Lily Owens is a fourteen year old girl living on an isolated South Carolina peach farm with a neglectful and harsh father. To make matters worse, her father, T. Ray, tells Lily that she accidentally killed her mother, Deborah, who died when Lily was four years old amidst mysterious circumstances. Lily has vague recollections of this time but cannot distinguish between what she really remembers and what her father has convinced her is true. What she does know is that she misses her mother dearly and longs for her mothers love.

Lily is raised by Rosaleen, who is a proud and outspoken African-American nanny. When Rosaleen attempts to exercise her newly won right to vote in the 1964 elections, she is attacked by the three worst racists in town and is thrown into jail on charges of assault. Lily, determined to save the badly wounded Rosaleen from a terrible fate and finally escape her own father, attempts free Rosaleen from jail. It works and the two set out across South Carolina in search of a new life.

Lily has only one thing to guide her on her journey, a picture which belonged to her mother and is one of the precious few possessions she has of hers. The cryptic picture is of a black Virgin Mary and has the words "Tiburon, South Carolina" written on the back of it. This becomes Lily and Rosaleen's destination. When they arrive in the small town of Tiburon, Lily sees the same Black Madonna adorning several bottles of honey jars at a diner. She and Rosaleen go to find the woman who makes it, August Boatwright, who lives with her sisters: May, who is still very traumatized about the death of her twin sister April and there is also June, who is an ardent feminist.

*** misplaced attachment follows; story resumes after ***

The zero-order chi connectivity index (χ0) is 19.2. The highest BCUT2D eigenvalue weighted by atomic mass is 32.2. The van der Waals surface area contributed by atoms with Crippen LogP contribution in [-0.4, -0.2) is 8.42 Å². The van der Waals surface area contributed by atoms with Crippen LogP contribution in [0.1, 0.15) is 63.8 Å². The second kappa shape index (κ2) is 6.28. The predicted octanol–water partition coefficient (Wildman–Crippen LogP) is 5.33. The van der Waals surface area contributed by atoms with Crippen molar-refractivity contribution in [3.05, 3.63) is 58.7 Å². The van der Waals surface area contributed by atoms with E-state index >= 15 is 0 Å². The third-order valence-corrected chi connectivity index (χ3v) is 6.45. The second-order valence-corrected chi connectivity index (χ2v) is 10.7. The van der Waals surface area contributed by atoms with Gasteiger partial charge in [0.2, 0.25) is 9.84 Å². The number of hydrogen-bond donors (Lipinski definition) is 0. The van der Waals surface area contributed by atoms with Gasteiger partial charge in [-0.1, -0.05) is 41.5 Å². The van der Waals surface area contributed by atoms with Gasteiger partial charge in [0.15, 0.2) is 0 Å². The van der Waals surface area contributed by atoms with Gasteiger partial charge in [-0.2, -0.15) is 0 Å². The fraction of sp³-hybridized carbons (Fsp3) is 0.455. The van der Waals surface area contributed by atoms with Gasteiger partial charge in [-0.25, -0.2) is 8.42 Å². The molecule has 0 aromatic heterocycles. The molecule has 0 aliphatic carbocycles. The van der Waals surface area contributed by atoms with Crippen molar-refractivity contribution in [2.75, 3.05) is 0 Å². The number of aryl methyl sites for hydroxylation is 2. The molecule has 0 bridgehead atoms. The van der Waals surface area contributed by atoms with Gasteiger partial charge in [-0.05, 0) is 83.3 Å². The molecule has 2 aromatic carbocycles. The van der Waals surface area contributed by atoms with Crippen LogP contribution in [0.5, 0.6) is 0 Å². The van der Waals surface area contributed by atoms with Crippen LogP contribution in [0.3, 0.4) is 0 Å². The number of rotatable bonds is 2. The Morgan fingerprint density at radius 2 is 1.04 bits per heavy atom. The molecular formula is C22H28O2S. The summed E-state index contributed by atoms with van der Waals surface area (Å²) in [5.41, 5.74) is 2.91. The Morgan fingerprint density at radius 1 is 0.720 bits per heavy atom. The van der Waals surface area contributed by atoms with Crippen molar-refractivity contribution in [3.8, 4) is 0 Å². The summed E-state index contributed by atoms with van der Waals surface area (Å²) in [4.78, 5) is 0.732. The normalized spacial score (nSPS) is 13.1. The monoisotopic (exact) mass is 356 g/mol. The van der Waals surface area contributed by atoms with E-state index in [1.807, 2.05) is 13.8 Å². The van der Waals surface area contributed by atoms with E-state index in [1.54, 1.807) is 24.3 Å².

The three women take Lily and Rosaleen under their wing and although June has reservations at first about living with a white runaway girl under their roof, what develops between them all is a story of self discovery, coming of age, love, sisterhood, forgiveness and mothers lost and found.

This book was in my Top 3 favourites of 2009. I loved the way the characters were drawn and descriptions of the heat and blistering South Carolina summer landscapes were so convincing I could almost smell the peaches on Lily's home farm and hear the bees chatting to each other in their hives. I was very pleased to hear that there had been a film made of this book so, of course, I had to find it. It did not disappoint either, which is unusual for a film of a great book, in my experience. The film cast was excellent though with Dakota Fanning, Queen Latifah, Alicia Keys, Sophie Okenedo and Jennifer Hudson.

If you can't find the book, do look out for the film, it really is a wonderfully inspiring story and made me want to immediately set up a sisterhood of my own!!